One of the greatest names associated with the Enlightenment of the Seventeenth Century is that of Galileo Galilei, the infamous polymath who ended up getting on the wrong side of the Inquisition. Born on 15 February 1564 not far from Pisa, Galileo was the son of a humble musician however it soon became clear that the young man was exceptionally intelligent. But who was Galileo Galilei, and what was it about this man that brought him to the attention of one of the greatest dynastic families in Tuscany?
The Galilei family were already Florentine citizens, hailing originally from the Mugello region not far from the city itself and were a family of noble blood, if diminishing fortunes. In fact, Galileo’s father seems to have passed on some of his own intelligence to his son – Lorenzo was an incredibly gifted lute player as well as an able mathematician. From early on, therefore, Galileo had his best foot in the door to become the scientific genius that he would become known for. But despite his obvious intelligence Galileo had a lot of contempt for his teachers as he grew – perhaps this was his frustration that he was ahead of the curve intellectually when compared with those who were supposed to be teaching him, his frustration that they gave answers that were wrong when it was so obvious to him just what the correct answer would be. Thanks to his mind, as well as his gall in sneaking into a lecture given by Ostillon Ricci on one occasion when the Medicean court game to Pisa, Galileo became a student at the University of Pisa and even stayed on after Ricci and the court left Pisa once again. But despite his obvious ability, Galileo returned to his father in Florence in 1586 without his degree – it was only thanks to his father that Galileo managed to gain occasionally teaching posts at the Academy in Florence. Just three years later, in 1589, Galileo managed to secure himself a job as Professor of Mathematics at his one-time University in Pisa. How he gained the job, given as how he had left his studies there without a degree, is anyone’s guess but whilst he was there he began to conduct even more experiments that would pave the way for his becoming one of the greatest scientific minds of the era.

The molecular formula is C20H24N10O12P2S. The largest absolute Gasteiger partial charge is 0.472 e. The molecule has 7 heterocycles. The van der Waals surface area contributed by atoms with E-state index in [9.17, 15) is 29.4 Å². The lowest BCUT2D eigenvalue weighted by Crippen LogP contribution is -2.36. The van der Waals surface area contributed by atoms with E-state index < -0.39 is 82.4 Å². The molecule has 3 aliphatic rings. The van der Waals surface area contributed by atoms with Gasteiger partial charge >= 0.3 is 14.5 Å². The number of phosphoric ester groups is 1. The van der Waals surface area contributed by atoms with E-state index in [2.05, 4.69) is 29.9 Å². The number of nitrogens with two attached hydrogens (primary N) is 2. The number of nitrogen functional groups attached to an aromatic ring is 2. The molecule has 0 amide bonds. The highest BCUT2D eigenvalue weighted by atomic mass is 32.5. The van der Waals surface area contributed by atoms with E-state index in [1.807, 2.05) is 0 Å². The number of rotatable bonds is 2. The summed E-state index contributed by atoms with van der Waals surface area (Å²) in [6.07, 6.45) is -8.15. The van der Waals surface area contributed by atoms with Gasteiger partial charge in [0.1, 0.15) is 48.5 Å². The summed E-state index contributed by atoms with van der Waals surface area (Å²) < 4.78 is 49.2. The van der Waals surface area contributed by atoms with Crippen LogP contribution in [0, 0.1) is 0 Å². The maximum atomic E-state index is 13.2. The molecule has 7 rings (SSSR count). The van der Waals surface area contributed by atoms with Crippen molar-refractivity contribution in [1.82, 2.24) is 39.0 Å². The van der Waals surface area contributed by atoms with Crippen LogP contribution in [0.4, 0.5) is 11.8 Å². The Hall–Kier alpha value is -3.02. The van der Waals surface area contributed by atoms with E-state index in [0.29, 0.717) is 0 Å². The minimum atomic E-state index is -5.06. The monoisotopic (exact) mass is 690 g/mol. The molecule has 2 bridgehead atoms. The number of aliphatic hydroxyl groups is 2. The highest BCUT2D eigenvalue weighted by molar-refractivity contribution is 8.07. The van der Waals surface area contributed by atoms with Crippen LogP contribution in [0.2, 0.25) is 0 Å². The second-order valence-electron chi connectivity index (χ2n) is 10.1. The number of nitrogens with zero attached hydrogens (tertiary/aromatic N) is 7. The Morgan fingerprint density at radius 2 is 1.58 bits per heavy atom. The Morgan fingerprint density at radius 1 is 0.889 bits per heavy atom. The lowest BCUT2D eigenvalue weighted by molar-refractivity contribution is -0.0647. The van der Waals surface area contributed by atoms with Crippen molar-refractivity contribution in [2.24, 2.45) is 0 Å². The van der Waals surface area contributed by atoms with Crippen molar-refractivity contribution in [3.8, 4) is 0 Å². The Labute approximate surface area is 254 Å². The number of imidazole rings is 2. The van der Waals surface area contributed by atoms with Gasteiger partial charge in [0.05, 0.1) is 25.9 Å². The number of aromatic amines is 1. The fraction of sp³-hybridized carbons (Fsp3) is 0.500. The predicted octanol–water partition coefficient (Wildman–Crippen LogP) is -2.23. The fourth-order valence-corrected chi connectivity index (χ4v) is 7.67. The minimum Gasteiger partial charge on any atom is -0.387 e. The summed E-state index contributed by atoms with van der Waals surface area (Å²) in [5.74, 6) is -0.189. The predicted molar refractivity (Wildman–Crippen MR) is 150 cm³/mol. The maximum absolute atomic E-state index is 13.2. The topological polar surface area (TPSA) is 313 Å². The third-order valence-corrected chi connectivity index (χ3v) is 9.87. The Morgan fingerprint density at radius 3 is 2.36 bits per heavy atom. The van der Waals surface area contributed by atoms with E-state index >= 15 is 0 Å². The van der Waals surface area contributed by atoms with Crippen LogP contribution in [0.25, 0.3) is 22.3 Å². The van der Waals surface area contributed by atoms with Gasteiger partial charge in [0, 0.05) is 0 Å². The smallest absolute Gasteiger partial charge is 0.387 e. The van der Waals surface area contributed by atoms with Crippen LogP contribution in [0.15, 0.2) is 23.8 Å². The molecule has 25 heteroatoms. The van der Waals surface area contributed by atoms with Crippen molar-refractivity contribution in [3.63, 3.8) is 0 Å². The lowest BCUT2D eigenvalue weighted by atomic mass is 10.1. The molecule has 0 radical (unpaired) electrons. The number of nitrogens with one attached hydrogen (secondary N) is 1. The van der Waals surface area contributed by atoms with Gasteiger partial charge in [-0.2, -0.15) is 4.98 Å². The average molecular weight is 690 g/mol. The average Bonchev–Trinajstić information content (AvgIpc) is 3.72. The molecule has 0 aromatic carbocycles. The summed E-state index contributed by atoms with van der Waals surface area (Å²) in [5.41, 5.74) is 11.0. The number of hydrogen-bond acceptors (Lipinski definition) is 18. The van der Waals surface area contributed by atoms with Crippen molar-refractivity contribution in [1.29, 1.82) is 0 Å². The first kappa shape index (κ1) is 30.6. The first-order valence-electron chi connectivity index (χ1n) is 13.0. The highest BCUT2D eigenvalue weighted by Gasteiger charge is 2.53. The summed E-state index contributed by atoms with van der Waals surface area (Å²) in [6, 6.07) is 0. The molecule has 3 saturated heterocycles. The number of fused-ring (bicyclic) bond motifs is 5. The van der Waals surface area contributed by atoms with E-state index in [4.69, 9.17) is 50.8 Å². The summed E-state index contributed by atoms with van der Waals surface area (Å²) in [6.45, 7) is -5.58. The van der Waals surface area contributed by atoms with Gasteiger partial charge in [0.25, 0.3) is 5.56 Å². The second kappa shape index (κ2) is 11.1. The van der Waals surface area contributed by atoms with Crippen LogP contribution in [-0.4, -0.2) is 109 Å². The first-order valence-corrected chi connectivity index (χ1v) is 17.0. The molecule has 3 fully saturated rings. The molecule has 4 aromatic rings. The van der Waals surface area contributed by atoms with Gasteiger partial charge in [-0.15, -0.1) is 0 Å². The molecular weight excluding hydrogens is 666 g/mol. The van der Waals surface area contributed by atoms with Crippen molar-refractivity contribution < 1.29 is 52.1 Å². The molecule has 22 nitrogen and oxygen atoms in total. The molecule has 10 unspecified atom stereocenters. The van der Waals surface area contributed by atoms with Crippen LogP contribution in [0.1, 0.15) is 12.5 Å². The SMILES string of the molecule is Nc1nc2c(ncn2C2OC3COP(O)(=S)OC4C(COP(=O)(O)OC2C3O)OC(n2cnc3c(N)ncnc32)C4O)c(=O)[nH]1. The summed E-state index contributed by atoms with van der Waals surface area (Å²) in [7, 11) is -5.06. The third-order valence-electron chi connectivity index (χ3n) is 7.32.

It was Galileo who, applying mathematics to physics, came up with laws of motion that in this day and age we take for granted. Galileo realised that to make scientific discoveries, one had to put theories into practice – it was only that way that results could be recorded, compared and then scientific laws formulated. He did, in essence, lay the foundations for scientific research that is still used to this very day. But despite his ground-breaking work Galileo was rebellious, refusing to follow rules such as wearing academic gowns and in the end the University of Pisa got so fed up with him that they sacked him, forcing him to seek employment in other academic institutions. He chose Padua, becoming their professor of mathematics following a glowing recommendation from the Grand-Duke of Florence, Ferdinando I.
Whilst at Padua Galileo began conversing with astronomers and even admitted to one of them, a German by the name of Johannes Kepler, that he believed in Copernicus’ theory that the earth and planets orbited the sun although he was afraid to admit to such a thing in case he became a laughing stock. It was his correspondence with men such as Kepler that began his own interest in astronomy and in 1604 noticed a new star in the sky, a star that was in fact a nova or exploding star – he began to lecture on the new star, pointing out to his students that its existence completely disproved the Aristolean notions that the existence of stars was explainable in that they did not belong in the dimension of space but were rather a completely separate entity. Of course these views ended up with Galileo causing consternation and feuding bitterly with those who believed in Aristotle’s theories. However despite Galileo’s belief that this disproved Aristotle, he couldn’t actually prove it himself – he was unaware that Kepler was working on proving such a thing.
With a constant need for money and growing frustration that he hadn’t yet made a name for himself in his field, Galileo sent a letter to Ferdinando I begging him for a position at the Florentine Court. The Grand-Duke of Florence, Ferdinando I de’ Medici, accepted Galileo’s request and appointed him to be the tutor to his son and heir, Cosimo. But the job wasn’t to last – he spent a summer tutoring the lad at the Medici villa of Pratorino before moving back to Padua. This wasn’t to be the end of Galileo’s work with the Medici family, however, and it was the work he would end up doing that would end up making his name.